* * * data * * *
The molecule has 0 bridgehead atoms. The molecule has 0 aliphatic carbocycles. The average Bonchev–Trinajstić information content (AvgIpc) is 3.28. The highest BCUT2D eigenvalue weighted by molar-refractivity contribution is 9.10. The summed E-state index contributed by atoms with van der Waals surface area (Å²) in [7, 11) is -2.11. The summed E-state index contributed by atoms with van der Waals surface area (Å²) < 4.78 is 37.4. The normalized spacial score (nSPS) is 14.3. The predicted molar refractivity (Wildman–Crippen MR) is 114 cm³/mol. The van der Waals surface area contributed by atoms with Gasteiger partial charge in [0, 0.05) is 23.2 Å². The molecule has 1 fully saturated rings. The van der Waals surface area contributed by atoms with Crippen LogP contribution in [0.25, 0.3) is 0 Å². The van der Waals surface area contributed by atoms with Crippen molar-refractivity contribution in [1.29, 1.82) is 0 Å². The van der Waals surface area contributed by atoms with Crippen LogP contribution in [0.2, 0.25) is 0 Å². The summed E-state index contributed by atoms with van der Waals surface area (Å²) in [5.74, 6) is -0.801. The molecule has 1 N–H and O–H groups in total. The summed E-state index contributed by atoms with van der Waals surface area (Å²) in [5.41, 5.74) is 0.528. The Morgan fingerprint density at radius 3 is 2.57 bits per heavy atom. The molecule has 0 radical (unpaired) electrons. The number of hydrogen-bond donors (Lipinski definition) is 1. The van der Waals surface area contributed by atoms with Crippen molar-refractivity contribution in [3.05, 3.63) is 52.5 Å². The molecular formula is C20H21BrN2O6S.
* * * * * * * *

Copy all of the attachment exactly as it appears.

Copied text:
The molecule has 0 bridgehead atoms. The molecule has 0 aliphatic carbocycles. The average Bonchev–Trinajstić information content (AvgIpc) is 3.28. The highest BCUT2D eigenvalue weighted by molar-refractivity contribution is 9.10. The summed E-state index contributed by atoms with van der Waals surface area (Å²) in [7, 11) is -2.11. The summed E-state index contributed by atoms with van der Waals surface area (Å²) < 4.78 is 37.4. The normalized spacial score (nSPS) is 14.3. The predicted molar refractivity (Wildman–Crippen MR) is 114 cm³/mol. The van der Waals surface area contributed by atoms with Gasteiger partial charge in [0, 0.05) is 23.2 Å². The molecule has 1 fully saturated rings. The van der Waals surface area contributed by atoms with Crippen LogP contribution in [0.25, 0.3) is 0 Å². The van der Waals surface area contributed by atoms with Crippen molar-refractivity contribution in [1.29, 1.82) is 0 Å². The van der Waals surface area contributed by atoms with Crippen LogP contribution in [0.2, 0.25) is 0 Å². The summed E-state index contributed by atoms with van der Waals surface area (Å²) in [5.74, 6) is -0.801. The molecule has 1 N–H and O–H groups in total. The summed E-state index contributed by atoms with van der Waals surface area (Å²) in [5.41, 5.74) is 0.528. The Morgan fingerprint density at radius 3 is 2.57 bits per heavy atom. The molecule has 0 radical (unpaired) electrons. The number of hydrogen-bond donors (Lipinski definition) is 1. The van der Waals surface area contributed by atoms with Crippen molar-refractivity contribution in [3.05, 3.63) is 52.5 Å². The molecular formula is C20H21BrN2O6S.